The findings are a valuable reminder to avoid all smoke, said Patricia Folan, director of the Center for Tobacco Control at North Shore-LIJ Health System in Great Neck, N.Y.

“This study provides additional motivation and incentive for women of all ages to avoid smoking and exposure to secondhand smoke, as well as to quit smoking,” she said. Both are associated with premature birth, low birth weight, infant death and certain birth defects, she added.

“This evidence, in addition to the data from the current study, offers health care providers, particularly ob-gyn practitioners, the information needed to counsel women about the hazards of smoking and secondhand smoke, and to encourage cessation,” Folan said.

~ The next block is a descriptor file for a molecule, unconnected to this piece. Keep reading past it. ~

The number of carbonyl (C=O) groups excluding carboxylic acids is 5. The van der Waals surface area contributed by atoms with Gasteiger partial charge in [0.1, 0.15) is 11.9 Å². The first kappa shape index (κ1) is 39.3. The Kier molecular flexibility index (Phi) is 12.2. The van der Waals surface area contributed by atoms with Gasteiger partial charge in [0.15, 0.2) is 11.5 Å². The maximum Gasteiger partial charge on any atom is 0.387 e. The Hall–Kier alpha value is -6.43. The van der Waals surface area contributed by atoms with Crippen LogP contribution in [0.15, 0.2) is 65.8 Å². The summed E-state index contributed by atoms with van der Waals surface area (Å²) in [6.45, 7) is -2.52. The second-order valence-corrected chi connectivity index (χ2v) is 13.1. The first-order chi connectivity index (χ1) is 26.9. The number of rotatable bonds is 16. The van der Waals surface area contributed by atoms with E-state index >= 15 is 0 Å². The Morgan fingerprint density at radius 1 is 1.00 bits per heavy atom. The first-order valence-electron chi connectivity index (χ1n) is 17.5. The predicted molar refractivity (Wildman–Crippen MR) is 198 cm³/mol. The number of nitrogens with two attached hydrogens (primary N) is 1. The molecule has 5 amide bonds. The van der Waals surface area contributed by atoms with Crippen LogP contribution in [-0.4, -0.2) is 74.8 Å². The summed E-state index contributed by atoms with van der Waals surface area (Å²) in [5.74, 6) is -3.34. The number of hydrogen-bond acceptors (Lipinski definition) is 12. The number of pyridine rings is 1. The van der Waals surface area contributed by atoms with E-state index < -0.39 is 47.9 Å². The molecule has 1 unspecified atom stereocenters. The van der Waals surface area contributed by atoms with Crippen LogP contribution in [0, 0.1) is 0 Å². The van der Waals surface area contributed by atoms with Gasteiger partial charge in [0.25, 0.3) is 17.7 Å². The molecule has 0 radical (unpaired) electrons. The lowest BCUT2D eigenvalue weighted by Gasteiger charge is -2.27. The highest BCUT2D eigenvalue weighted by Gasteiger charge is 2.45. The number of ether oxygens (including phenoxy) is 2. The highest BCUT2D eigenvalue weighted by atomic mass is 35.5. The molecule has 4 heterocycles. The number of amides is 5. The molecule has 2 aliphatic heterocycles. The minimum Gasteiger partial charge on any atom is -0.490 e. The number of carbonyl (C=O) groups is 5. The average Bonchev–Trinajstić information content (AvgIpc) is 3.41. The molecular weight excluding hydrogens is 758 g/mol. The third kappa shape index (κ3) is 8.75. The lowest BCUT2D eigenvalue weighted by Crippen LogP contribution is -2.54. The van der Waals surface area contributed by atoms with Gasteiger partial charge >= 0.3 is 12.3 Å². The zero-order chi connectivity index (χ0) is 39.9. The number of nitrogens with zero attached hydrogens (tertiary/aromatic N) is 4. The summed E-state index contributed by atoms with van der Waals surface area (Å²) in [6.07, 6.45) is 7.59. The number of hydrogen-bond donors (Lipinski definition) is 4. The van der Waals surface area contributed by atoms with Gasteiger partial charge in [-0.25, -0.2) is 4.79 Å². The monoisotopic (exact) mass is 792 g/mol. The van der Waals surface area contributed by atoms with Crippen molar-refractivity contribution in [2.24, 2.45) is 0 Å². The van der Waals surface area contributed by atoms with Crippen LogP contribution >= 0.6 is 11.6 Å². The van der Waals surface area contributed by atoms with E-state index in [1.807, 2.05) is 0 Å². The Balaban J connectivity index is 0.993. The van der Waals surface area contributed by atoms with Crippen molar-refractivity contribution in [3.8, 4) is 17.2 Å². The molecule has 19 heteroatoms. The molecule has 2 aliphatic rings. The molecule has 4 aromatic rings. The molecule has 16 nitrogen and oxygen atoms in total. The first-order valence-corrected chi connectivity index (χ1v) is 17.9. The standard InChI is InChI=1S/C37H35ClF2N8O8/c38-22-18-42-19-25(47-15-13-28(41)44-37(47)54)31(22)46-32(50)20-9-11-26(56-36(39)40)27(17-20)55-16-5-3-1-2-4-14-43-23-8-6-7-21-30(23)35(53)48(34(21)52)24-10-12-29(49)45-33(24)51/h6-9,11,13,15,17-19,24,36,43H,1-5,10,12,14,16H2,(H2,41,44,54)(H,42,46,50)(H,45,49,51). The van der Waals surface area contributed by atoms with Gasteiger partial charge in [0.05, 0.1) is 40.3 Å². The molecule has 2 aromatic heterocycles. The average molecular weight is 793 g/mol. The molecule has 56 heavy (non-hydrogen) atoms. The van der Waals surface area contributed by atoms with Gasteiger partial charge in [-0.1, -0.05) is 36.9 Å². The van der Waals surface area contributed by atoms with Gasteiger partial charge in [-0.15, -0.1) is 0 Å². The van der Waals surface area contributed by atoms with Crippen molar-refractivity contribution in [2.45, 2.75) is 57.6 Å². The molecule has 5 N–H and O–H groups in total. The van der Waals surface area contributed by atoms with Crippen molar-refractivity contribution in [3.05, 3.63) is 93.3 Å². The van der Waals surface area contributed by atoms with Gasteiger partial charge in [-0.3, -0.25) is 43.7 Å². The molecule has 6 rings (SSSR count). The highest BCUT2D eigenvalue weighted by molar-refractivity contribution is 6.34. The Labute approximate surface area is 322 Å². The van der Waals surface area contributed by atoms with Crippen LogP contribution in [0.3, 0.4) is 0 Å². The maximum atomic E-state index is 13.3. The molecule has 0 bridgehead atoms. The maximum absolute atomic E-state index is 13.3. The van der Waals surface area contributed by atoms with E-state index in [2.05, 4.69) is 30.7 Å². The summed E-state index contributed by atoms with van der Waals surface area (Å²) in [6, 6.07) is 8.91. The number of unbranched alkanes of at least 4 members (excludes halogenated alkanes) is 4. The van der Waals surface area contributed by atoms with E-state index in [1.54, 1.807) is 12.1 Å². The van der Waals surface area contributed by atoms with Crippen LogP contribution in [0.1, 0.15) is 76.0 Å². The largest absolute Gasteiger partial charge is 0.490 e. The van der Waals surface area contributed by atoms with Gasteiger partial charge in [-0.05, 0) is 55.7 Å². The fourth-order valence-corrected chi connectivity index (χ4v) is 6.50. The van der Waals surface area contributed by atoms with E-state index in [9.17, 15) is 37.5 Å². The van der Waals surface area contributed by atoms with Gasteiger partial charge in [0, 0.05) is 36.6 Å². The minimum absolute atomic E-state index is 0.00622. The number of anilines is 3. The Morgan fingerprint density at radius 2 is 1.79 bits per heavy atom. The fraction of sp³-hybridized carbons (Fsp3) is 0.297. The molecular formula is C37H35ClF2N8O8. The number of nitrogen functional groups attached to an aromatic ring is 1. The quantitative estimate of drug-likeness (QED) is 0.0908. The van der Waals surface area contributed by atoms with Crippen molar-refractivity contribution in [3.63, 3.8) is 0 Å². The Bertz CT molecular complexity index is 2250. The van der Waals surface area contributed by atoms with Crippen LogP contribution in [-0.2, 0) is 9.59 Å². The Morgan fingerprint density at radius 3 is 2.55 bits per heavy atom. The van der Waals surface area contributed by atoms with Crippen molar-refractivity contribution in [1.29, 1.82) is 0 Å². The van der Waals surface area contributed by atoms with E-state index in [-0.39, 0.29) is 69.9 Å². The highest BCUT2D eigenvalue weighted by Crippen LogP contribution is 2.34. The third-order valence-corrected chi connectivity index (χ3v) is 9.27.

NBC News: Cigarette Smoke Might Cause Infertility, Early Menopause, Study Shows

Tobacco smoke might do more than cause cancer, heart disease and lung damage. It might also injure fertility in women, researchers reported Tuesday.
Women who smoked the most, and who started at the youngest ages, went through menopause almost two years earlier than women who never smoked, Danielle Smith of the Roswell Park Cancer Institute in Buffalo and colleagues reported.
Women who remembered breathing in the most secondhand smoke went through menopause an average of 13 months earlier than women who didn’t think they’d ever breathed any in, the team reported in the journal Tobacco Control.
The team studied more than 93,000 women taking part in the Women’s Health Initiative Observational Study between 1993 and 1998. They filled out very detailed questionnaires on lifestyle habits, health problems and medical diagnoses.